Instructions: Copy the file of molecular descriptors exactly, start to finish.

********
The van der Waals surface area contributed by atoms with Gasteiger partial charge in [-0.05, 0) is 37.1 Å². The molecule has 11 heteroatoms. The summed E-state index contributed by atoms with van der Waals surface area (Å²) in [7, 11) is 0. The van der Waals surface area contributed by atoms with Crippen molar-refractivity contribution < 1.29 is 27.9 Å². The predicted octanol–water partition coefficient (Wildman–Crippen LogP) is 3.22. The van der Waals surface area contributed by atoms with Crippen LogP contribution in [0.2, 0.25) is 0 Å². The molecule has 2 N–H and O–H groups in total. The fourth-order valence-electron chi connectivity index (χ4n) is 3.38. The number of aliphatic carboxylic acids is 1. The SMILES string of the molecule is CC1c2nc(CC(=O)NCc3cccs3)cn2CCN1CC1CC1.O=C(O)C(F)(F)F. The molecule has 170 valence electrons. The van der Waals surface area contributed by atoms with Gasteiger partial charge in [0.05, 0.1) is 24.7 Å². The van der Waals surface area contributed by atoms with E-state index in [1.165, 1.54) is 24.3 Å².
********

The van der Waals surface area contributed by atoms with Gasteiger partial charge in [-0.05, 0) is 37.1 Å². The molecule has 11 heteroatoms. The summed E-state index contributed by atoms with van der Waals surface area (Å²) in [7, 11) is 0. The van der Waals surface area contributed by atoms with Crippen molar-refractivity contribution < 1.29 is 27.9 Å². The predicted octanol–water partition coefficient (Wildman–Crippen LogP) is 3.22. The van der Waals surface area contributed by atoms with Crippen LogP contribution in [0.2, 0.25) is 0 Å². The molecule has 2 N–H and O–H groups in total. The fourth-order valence-electron chi connectivity index (χ4n) is 3.38. The number of aliphatic carboxylic acids is 1. The SMILES string of the molecule is CC1c2nc(CC(=O)NCc3cccs3)cn2CCN1CC1CC1.O=C(O)C(F)(F)F. The molecule has 170 valence electrons. The van der Waals surface area contributed by atoms with Gasteiger partial charge in [0.05, 0.1) is 24.7 Å². The van der Waals surface area contributed by atoms with E-state index in [1.165, 1.54) is 24.3 Å².